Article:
Senator Rick Scott (R-Fla.) on March 17 sent an open letter to business leaders praising them for ceasing their operations in Russia in response to its invasion of Ukraine, and urging them to replicate this strategy in the context of China before the latter power’s possible planned invasion of Taiwan.
With the massive sanctions placed on Russia, businesses now have gained a perspective on how decoupling and the shifting of operations work in practice, Scott said, and can apply the lessons learned in counteracting the threat posed by Beijing’s territorial ambitions.
“I applaud the many businesses, large and small, that have made the right choice and stopped all operations in Russia,” the letter stated.
“Now, we must take the lessons learned in redirecting supply chains and revenues in recent weeks and focus on ensuring these same steps can be taken more easily and with less disruption to American families in response to Communist China’s planned invasion of Taiwan.”
The open letter comes on the heels of other bold statements Scott has made in recent weeks on China issues, such as his suggestion last month that no one should ever buy another product made in communist China in response to Beijing’s widespread human rights violations. He also said that China and America are in “a new Cold War” instigated by the communist regime.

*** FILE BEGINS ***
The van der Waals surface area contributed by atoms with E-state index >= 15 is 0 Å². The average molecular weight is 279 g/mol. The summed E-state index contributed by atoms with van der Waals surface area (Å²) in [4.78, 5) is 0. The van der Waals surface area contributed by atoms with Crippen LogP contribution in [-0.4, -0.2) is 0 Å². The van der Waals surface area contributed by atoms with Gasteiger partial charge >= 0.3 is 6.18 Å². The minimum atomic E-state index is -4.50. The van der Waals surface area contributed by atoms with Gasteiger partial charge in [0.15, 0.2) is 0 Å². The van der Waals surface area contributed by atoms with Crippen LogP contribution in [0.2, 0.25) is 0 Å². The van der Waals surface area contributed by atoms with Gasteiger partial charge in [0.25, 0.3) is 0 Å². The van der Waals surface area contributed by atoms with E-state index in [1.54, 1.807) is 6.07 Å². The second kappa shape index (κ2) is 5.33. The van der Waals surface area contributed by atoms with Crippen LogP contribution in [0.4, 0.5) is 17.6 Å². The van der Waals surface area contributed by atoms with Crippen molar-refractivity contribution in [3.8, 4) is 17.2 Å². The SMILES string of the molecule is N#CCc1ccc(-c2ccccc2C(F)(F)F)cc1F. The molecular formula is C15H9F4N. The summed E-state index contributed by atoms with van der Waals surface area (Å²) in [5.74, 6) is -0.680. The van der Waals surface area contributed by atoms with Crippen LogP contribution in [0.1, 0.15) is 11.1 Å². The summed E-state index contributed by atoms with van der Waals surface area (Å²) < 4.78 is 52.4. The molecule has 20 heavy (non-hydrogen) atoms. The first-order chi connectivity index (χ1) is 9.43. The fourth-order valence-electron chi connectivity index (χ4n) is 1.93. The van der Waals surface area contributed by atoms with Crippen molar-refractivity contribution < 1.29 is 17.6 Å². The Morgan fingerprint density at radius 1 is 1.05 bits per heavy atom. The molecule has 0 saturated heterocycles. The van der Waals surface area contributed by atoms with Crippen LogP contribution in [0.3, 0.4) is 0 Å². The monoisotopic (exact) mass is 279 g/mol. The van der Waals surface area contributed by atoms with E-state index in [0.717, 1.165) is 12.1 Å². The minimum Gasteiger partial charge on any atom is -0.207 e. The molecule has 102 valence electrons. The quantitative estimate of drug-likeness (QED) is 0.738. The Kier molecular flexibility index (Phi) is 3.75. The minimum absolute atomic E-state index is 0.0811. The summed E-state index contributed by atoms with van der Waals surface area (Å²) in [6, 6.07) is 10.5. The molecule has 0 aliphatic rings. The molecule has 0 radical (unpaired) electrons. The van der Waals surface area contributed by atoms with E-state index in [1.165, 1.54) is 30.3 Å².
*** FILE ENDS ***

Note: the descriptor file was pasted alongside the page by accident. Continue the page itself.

In his open letter, Scott referenced a statement earlier this month by Taiwan’s defense minister, Chiu Kuo-cheng, about a possible Chinese invasion of Taiwan, in which Chui said, “If there’s a war, to be frank, everyone will be miserable, even the victors.”
Americans cannot ignore the Taiwanese minister’s concerns, the senator said.
“An invasion would be brutal. It is not unreasonable to expect that Communist China’s forces would follow the same playbook as Putin and commit horrific war crimes, murder civilians and use merciless power to take control of Taiwan,” the letter stated.
Given this, it is insufficient for businesses simply to “move some operations around.” The open letter called for nothing less than a total decoupling from China. Such a move would be all the more urgent if, as some fear, Beijing comes to Russia’s aid in Ukraine.
Even without the danger to Taiwan, Scott said there is already ample reason not to interact with the communist regime in Beijing. The letter identified the regime’s repression of the ethnic Muslim minorities in the Xinjiang region and the forced labor and sterilization visited on Uyghurs as grounds for businesses to dissociate themselves and their products and services. Beijing’s campaign in Xinjiang has been labeled by the U.S. government and other bodies as a genocide.
“No respectable organization in the United States should be doing business with a murderous regime. Every dollar spent in Communist China supports its economy and Xi’s genocidal government,” the letter stated.
“It is time to place human rights and democracy above profits. It is time to bring American business back home, create more American jobs and end our dependence on Communist China.”